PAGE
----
reports on three controversial deaths at the hands of police in Cleveland, Ferguson, and New York City:
The U.S. Department of Justice found “reasonable cause” to believe the Cleveland police department has routinely used excessive force, following the conclusion of a civil rights investigation launched last year to examine hundreds of cases, Attorney General Eric Holder said Thursday … Less than two weeks ago, Cleveland police officer Timothy Loehmann shot and killed 12-year-old Tamir Rice, who was holding a toy “airsoft” gun outside of a recreation center … On Wednesday, a New York grand jury decided not to indict the officer who placed Eric Garner in an apparent chokehold in July that led to the Staten Island man’s death. Last week, a grand jury in St. Louis did not indict officer Darren Wilson in the police shooting death of 18-year-old Michael Brown on Aug. 9 in Ferguson, Missouri. The Justice Department has opened civil rights investigations into both cases.
Like Ferguson, NYC has seen demonstrations but at least the NYC demonstrations have so far been peaceful. I give a lot of credit to Mayor De Blasio and police commissioner Bratton for understanding that the protestors have a point. Josh Marshall
has kept us posted to a lot of the controversy including some incredibly destructive comments from a former mayor of NYC:
Former New York City Mayor Rudy Giuliani has been on a tear since Sunday, turning himself into a B storyline as he offers what you might call unvarnished takes on race and crime in America amid the tension in Ferguson, Mo. It started with a "Meet The Press" panel, when he told a black panelist that white police officers wouldn't be in black communities if "you weren't killing each other." And he hasn't let up while a grand jury has decided not to indict police officer Darren Wilson in Michael Brown's shooting and heated protests have followed. Giuliani isn't a stranger to racially charged rhetoric, dating back to his time as mayor, but these recent comments were striking even to one of Giuliani's biographers who was quite familiar with the former mayor's past rhetoric on these issues.
De Blasio was elected in part because New Yorkers were smart enough to realize that RUDY’s stop and frisk nonsense was hurting our city. RUDY wants everyone to believe that it was RUDY who save this city from a crime spree. Sure crime is a lot less than it was 20 years ago. Joe Lhota – RUDY’s Minnie Me – ran an incredibly racist campaign against De Blasio suggesting bringing back the Democrats would bring back crime. Of course, the last Democratic mayor was David Dinkins who just happened to be black. And of course, De Blasio is married to a black woman. What this only Republicans can reduce crime canard forgot to tell the voters was that the fall in the crime rate started under Dinkins who had the audacity to raise taxes so we could put more police on the street. Giuliani greatly benefitted from President Clinton’s efforts to have the Federal government assist local governments through The Office of Community Oriented Policing Services – something President Obama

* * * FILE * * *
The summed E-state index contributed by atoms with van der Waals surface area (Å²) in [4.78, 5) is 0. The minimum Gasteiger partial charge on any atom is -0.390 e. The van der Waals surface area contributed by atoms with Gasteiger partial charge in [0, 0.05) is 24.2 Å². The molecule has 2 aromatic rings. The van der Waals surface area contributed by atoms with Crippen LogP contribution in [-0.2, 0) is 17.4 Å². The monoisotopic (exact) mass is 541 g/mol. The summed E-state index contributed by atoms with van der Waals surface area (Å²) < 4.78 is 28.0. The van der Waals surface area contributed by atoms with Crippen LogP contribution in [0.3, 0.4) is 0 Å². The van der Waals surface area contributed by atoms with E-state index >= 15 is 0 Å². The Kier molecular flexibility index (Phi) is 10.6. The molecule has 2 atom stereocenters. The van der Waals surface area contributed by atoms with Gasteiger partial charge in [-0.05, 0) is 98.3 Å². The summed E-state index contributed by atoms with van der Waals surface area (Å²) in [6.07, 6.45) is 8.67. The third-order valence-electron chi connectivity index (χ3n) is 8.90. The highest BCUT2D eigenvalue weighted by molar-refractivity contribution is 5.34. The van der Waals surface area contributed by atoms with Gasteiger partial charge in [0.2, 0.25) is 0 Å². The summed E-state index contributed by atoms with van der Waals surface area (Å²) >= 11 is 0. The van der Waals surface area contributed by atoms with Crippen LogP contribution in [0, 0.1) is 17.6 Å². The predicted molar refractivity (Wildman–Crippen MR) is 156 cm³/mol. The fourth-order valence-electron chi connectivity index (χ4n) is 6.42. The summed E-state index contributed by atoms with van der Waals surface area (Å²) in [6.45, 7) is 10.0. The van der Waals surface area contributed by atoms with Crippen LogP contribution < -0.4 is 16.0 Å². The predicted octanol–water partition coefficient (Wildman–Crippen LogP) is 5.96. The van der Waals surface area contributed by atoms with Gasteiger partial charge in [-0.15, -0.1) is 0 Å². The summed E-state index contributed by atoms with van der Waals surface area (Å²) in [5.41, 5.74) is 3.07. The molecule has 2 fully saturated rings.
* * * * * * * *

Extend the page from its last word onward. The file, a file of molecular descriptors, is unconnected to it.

wants to extend. But back to Richinick’s story:
“We have determined that there is reasonable cause to believe that the Cleveland Division of Public Police engages in a pattern and practice of using excessive force,” Holder said. The actions, he said, were the result of systemic deficiencies, such as inadequate training and equipment, ineffective policies and inadequate engagement in the community.
I recognize that the Paul Ryan wing of the Republican Party wants to slash and burn nondefense government spending so they can give more tax cuts for the rich even as the neocon wing of the Republican Party pushes for perpetual war overseas. But if we are serious about addressing issues such as crime as well as having more professional police departments, we need to spend the money.
Update: Table 3.15.6. Real Government Consumption Expenditures and Gross Investment by Function
shows that real (2009$) government spending on “public order and safety” peaked in 2009 at $350.8 billion per year but was down to $339.8 billion per year in 2012. This austerity was bad macroeconomics and was generally a terrible idea.
Hi - I've been theorizing with friends about the police brutality-fiscal austerity nexus, and wondering why we haven't seen, say, Paul Krugman or EJ Dionne take it up.
I don't suppose you've come across any critical writing in this vein? I'm just getting to work on finding material, but would appreciate any links you might recommend.
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